On Thursday 12 March at 10-12 in Porthania (P545, 5th floor), INEQ together with Associate Professor Marianna Murayeva at the Faculty of Law and Aleksanteri Institute will host a talk by Professor Janet Elise Johnson (CUNY) on gender equality, policymaking and domestic violence in non-democratic environments, including Russia.

Please find Professor Johnson’s profile here:


The politics of domestic violence in Russia

by Janet Elise Johnson

Over the last decade, non-democratic regimes have been passing legislation that at least superficially addresses gender inequality, especially targeting violence against women. The cross-national studies of gender equality policymaking, especially on issues such as violence against women which require significant change in policy and practice, show that strong, autonomous feminist movements are the decisive factor, while in non-democratic regimes, informal links between women’s movements and key actors also crucial. This presentation will explore these gender-related policy dynamics through the tracing of three policymaking processes on domestic violence over the last decade: a 2013-16 attempt to pass comprehensive domestic violence reform, the criminalization of domestic violence in 2016, and the partial de-criminalization in 2017. These insights will be used to consider the current attempt to pass yet another domestic violence law that began last fall.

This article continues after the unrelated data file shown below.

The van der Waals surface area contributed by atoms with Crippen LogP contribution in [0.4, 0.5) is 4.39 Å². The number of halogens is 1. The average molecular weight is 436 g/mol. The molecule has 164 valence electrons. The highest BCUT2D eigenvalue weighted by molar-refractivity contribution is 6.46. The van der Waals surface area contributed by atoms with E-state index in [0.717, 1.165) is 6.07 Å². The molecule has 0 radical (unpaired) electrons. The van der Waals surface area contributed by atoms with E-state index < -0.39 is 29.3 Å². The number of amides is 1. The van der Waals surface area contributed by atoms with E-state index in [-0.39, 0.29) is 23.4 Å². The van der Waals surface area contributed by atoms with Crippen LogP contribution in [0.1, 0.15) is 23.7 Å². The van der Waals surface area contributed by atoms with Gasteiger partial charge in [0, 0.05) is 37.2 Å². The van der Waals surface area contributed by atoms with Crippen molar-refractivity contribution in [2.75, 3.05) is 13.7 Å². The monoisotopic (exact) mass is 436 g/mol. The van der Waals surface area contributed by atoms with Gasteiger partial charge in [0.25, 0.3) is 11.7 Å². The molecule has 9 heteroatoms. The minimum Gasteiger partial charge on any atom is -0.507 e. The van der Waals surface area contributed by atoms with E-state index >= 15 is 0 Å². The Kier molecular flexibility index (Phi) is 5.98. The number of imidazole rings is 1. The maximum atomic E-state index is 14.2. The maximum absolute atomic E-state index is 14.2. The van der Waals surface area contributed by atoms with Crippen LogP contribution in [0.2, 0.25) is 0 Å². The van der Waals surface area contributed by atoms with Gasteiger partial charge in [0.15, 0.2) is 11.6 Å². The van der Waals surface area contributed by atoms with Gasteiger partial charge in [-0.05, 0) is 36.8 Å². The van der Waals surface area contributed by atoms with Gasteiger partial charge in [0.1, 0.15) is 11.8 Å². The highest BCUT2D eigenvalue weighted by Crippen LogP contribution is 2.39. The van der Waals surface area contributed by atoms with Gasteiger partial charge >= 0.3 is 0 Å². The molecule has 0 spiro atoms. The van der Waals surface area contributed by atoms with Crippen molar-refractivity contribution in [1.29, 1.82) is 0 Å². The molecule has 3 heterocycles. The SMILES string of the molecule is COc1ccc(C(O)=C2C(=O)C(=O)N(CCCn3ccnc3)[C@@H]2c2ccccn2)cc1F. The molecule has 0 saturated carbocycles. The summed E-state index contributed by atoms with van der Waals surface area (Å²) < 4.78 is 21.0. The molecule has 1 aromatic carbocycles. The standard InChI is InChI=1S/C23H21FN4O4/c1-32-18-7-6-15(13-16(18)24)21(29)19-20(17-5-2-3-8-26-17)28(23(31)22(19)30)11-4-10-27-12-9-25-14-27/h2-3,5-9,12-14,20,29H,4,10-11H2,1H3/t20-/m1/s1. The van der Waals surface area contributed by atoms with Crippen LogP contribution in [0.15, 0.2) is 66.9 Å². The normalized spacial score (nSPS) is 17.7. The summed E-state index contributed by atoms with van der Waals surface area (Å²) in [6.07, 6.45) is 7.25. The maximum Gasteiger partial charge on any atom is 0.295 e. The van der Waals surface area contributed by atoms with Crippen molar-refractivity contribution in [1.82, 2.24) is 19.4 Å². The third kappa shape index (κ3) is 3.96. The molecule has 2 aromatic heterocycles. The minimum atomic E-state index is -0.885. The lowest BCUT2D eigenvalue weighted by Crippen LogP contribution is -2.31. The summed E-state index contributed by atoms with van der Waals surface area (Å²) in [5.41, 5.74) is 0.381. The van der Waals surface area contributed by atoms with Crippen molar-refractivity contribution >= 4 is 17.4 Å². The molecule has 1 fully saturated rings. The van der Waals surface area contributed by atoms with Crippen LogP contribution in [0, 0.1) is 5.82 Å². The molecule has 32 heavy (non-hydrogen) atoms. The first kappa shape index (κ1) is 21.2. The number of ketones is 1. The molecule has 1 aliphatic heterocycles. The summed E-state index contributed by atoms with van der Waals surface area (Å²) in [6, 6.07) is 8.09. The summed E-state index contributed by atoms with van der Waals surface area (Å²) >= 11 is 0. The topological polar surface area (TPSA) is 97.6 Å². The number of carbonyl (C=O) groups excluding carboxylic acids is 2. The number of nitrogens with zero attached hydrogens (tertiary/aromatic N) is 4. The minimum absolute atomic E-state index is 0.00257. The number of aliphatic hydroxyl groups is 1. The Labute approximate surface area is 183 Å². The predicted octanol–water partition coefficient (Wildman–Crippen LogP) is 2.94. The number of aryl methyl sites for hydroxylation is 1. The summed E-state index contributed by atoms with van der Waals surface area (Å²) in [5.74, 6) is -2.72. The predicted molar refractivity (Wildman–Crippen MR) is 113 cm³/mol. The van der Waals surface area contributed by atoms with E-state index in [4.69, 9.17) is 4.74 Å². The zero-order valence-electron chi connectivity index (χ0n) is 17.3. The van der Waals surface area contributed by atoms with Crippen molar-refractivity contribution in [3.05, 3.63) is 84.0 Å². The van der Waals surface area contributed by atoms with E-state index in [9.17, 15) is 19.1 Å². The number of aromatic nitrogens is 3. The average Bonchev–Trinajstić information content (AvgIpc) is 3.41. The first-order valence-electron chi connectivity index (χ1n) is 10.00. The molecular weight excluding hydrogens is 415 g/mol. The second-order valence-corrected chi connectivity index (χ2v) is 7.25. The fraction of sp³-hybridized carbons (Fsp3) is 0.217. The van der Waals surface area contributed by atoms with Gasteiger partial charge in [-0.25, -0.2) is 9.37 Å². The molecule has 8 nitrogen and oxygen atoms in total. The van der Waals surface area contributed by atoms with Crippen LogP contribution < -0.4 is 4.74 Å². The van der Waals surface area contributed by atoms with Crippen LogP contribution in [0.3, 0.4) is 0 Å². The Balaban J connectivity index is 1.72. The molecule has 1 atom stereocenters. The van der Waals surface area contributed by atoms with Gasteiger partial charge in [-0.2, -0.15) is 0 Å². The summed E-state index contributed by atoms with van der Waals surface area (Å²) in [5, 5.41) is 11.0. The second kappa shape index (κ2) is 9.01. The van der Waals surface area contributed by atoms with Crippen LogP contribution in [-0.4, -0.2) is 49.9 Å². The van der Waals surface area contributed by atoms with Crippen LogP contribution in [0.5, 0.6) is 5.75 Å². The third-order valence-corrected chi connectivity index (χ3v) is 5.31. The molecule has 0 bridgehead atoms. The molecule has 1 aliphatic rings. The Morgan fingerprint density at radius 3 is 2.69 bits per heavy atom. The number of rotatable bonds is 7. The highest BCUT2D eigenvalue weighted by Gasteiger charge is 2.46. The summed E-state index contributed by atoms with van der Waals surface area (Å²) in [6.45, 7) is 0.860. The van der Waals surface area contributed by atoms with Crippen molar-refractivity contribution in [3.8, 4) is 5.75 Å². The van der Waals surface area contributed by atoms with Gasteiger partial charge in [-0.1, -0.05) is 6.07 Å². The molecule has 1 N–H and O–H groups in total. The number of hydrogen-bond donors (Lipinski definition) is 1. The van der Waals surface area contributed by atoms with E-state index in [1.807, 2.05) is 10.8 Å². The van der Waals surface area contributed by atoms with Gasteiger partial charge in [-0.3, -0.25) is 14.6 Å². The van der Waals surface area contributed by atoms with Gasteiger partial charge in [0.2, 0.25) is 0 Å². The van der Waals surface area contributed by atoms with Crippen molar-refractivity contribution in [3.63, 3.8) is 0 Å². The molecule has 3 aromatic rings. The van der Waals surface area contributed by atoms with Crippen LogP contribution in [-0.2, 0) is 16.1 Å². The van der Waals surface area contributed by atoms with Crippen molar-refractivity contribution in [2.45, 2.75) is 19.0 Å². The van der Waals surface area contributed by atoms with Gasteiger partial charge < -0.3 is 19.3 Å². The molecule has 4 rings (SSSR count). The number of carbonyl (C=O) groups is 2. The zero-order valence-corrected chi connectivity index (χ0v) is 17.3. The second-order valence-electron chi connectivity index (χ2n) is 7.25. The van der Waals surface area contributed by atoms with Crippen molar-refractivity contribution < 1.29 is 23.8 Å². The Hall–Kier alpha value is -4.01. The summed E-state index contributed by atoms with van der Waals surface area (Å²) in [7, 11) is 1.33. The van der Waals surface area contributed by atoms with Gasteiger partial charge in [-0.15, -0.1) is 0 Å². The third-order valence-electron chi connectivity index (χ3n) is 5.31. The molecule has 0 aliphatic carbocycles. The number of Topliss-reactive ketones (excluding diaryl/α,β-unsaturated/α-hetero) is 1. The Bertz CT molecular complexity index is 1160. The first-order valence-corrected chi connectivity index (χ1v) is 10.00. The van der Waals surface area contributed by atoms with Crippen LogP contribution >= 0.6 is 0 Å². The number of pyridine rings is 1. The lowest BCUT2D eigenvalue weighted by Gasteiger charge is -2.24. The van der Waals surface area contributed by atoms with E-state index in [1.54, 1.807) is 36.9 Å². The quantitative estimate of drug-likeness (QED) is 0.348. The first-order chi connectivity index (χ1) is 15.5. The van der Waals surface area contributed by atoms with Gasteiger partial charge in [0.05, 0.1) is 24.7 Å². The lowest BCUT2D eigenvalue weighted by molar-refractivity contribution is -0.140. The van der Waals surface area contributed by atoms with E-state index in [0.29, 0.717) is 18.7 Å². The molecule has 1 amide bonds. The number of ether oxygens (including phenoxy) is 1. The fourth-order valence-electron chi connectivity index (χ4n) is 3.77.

Janet Elise Johnson is Professor of Political Science at Brooklyn College, City University of New York, USA, and FRIAS Senior Fellow/Marie Curie Fellow of the European Union at the Freiburg Institute for Advanced Studies, University of Freiburg, Germany. Her books include The Gender of Informal Politics (2018), Gender Violence in Russia (2009), and Living Gender after Communism (2007), with The Routledge International Handbook to Gender in Central-Eastern Europe and Eurasia (edited with Katalin Fábián and Mara Lazda) forthcoming in 2021.

Uuden tiedon klubi (New science klub) – 13 November 2019

Development of Russian Law scholars recently participated in a public science event discussing sexuality, gender, and law in Russia. Marianna Muravyeva gave a presentation titled “Do Wo­men Need More Rights? – The Anti-Gen­der Mo­ve­ment in Rus­sia” and Alexander Kondakov presented “Hate Cri­me against LGBTQ Po­pu­la­tions in Rus­sia.” These talks were given during the weekly event Uuden tiedon klubi (New science klub), hosted at the University of Helsinki Think Corner (Tiedekulma).

The entire event can be seen here on the Think Corner Uuden tiedon klubi webpage.

Women in Politics: European Women’s Community Participates in Research of the Council of Europe

Associate Professor Marianna Muravyeva recently participated in a Council of Europe research delegation under the guise of the research project Cooperation in Implementation of the National Strategy of the Russian Federation for Women, 2017–2022.

Below is a re-post of the original article from 11 October by Viktorija Ezhova, on the European Women’s Community website [Евразийское женское сообщество], which can be found in full here.

Женщины в политике

ЕЖС приняло участие в исследовании Совета Европы

Виктория Ежова, информационное агентство «Евразийское женское сообщество»

Информационное агентство «Евразийское женское сообщество»    11 Октября 2019

В Москве состоялась встреча руководителя информационного агентства «Евразийское женское сообщество» с экспертами-исследователями Совета Европы. Эксперты организации проводят исследование, посвященное изучению политического участия женщин в России. Марина Волынкина и Татьяна Ворожцова ответили на вопросы, связанные с развитием женской повестки в политической сфере в стране.